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GameStop frenzy reveals potential for broader market stress

April Joyner
·3 min read
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By April Joyner

NEW YORK (Reuters) - As the trading frenzy in GameStop Corp shares and other social media favorites recedes, investors are eyeing signs of potential market stress that could weigh on broader stock performance in coming weeks.

For now, U.S. equities appear to be looking past last week's surge in volatility that led the S&P 500 to its biggest weekly decline since October. Solid earnings, fiscal stimulus expectations and progress in country-wide vaccination efforts are leading stocks back to all-time highs.

The S&P 500 and Nasdaq posted records for a second straight session on Friday.

Some investors, however, worry that the wild swings in GameStop and other "meme stocks" may have exacerbated concerns over market volatility and elevated valuations that could make market participants more risk-averse. The S&P 500 stands near its highest forward price-to-earnings ratio in about two decades after rallying 74% from its March lows.

"The recent retail activity was concerning for the broader market," said Benjamin Bowler, head of global equity derivatives research at BofA Global Research.

Liquidity in futures on the S&P 500 dried up as market makers and other investors sought to reduce risk during the GameStop surge, according to BofA analysts. Earlier this week "market fragility," as measured by the bank, stood at its highest level since March 2020, making U.S. equities exceptionally vulnerable to sudden market shocks, the firm said.

Moves in the Cboe Volatility Index, known as Wall Street's "fear gauge," also indicate that investors may be more sensitive to market turbulence than usual. On Jan. 27 the index surged 14 points, its biggest one-day gain since March, as the S&P 500 lost 2.6%.

The fear gauge's climb was eight to 10 points greater than the expected move following such a drop in the S&P 500, according to Stuart Kaiser, strategist at UBS. The outsized reaction, he said, points to heightened jitters among investors that could suggest bigger market sell-offs in response to negative developments.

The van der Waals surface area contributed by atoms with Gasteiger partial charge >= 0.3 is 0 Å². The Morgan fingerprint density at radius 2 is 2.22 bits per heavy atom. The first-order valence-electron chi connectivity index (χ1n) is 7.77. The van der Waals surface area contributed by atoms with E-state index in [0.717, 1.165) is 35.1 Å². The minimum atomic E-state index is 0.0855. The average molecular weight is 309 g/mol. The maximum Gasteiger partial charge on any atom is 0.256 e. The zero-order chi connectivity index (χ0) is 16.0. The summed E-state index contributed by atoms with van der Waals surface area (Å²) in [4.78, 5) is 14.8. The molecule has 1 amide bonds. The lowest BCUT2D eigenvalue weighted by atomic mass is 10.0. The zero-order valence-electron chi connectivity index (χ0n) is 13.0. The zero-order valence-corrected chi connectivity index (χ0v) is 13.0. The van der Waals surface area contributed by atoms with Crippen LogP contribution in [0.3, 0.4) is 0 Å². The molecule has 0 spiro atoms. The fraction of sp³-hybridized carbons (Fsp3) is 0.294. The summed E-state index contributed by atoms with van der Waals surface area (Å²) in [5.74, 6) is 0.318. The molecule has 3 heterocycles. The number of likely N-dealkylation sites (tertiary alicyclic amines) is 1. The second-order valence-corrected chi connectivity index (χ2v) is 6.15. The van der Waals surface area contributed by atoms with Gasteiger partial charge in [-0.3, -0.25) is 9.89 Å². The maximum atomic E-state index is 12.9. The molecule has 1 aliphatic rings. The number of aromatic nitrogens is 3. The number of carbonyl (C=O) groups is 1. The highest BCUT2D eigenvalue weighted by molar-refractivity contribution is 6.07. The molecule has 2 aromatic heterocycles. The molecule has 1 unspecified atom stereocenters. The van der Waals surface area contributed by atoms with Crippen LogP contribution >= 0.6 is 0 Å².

The VIX has since reverted to its lowest level since early December as U.S. equities have rallied this week. Even so, "I wouldn't say we're completely past it yet," Kaiser said.

Next week, investors will focus on quarterly corporate results from Cisco Systems Inc, General Motors Co and Walt Disney Co as well as data on U.S. consumer prices.

Options markets have not flashed the green light to go full speed ahead with resuming risk.

Investor demand for calls on the S&P 500, used to position for gains in the index, has jumped after plummeting to a multi-decade low earlier in the week, according to Charlie McElligott, managing director, cross-asset macro strategy at Nomura. The swing in demand points to risk of a pullback and choppy trade in the next few weeks, he said. Longer-term, several market analysts say the GameStop effect may be no more than a blip on the radar screen for markets as a whole. Drops in the VIX of 20% or more to below 25 tend to bode well for stocks, with the S&P 500 rising 2.6% a month later, according to Christopher Murphy, co-head of derivatives strategy at Susquehanna Financial Group.

Still, the exuberance that magnified the market's fault lines has not completely faded. According to data from Trade Alert, options activity shows heavy demand for upside calls in the SPDR S&P Retail ETF, which includes GameStop, and the iShares Silver Trust, which was also rocked by retail trading. As a result, some investors say they plan to tread cautiously for the time being, especially if they are exposed to passive funds that hold a large number of small-cap stocks that could be sensitive to a sudden retail frenzy. "Time will tell whether this has a more lasting effect on the market," said Matt Forester, chief investment officer of BNY Mellon's Lockwood Advisors. "We need to police our holdings to make sure we're not overly exposed to these trends."

(Reporting by April Joyner; Editing by Ira Iosebashvili, Nick Zieminski and Richard Chang)